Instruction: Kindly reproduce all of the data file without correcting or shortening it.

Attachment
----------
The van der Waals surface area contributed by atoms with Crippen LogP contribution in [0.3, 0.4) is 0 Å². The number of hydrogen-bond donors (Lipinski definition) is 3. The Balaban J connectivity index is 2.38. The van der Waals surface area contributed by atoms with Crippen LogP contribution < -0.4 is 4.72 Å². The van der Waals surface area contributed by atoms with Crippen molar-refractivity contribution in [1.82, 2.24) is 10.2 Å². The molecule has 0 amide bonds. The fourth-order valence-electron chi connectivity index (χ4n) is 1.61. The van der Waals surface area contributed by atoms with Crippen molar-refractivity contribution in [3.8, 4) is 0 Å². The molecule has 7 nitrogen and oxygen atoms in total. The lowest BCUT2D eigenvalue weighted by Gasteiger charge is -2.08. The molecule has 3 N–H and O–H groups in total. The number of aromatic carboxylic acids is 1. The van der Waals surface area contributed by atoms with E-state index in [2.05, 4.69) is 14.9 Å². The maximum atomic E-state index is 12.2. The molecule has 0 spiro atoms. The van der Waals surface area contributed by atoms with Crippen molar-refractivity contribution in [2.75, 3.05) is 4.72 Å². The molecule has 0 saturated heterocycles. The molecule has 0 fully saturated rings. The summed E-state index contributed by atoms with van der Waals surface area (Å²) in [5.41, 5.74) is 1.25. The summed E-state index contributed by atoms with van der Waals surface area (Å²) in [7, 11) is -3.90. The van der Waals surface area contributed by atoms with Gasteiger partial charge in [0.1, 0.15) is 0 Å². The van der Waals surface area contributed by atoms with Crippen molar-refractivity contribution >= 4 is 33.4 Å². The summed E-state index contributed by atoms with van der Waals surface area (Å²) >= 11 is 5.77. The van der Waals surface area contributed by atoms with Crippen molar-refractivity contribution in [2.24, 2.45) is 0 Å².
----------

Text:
The van der Waals surface area contributed by atoms with Crippen LogP contribution in [0.3, 0.4) is 0 Å². The number of hydrogen-bond donors (Lipinski definition) is 3. The Balaban J connectivity index is 2.38. The van der Waals surface area contributed by atoms with Crippen LogP contribution < -0.4 is 4.72 Å². The van der Waals surface area contributed by atoms with Crippen molar-refractivity contribution in [1.82, 2.24) is 10.2 Å². The molecule has 0 amide bonds. The fourth-order valence-electron chi connectivity index (χ4n) is 1.61. The van der Waals surface area contributed by atoms with Crippen molar-refractivity contribution in [3.8, 4) is 0 Å². The molecule has 7 nitrogen and oxygen atoms in total. The lowest BCUT2D eigenvalue weighted by Gasteiger charge is -2.08. The molecule has 3 N–H and O–H groups in total. The number of aromatic carboxylic acids is 1. The van der Waals surface area contributed by atoms with E-state index in [2.05, 4.69) is 14.9 Å². The maximum atomic E-state index is 12.2. The molecule has 0 spiro atoms. The van der Waals surface area contributed by atoms with Crippen molar-refractivity contribution in [2.75, 3.05) is 4.72 Å². The molecule has 0 saturated heterocycles. The molecule has 0 fully saturated rings. The summed E-state index contributed by atoms with van der Waals surface area (Å²) in [5.41, 5.74) is 1.25. The summed E-state index contributed by atoms with van der Waals surface area (Å²) in [7, 11) is -3.90. The van der Waals surface area contributed by atoms with Gasteiger partial charge in [0.1, 0.15) is 0 Å². The van der Waals surface area contributed by atoms with Crippen molar-refractivity contribution >= 4 is 33.4 Å². The summed E-state index contributed by atoms with van der Waals surface area (Å²) >= 11 is 5.77. The van der Waals surface area contributed by atoms with Crippen molar-refractivity contribution in [2.24, 2.45) is 0 Å².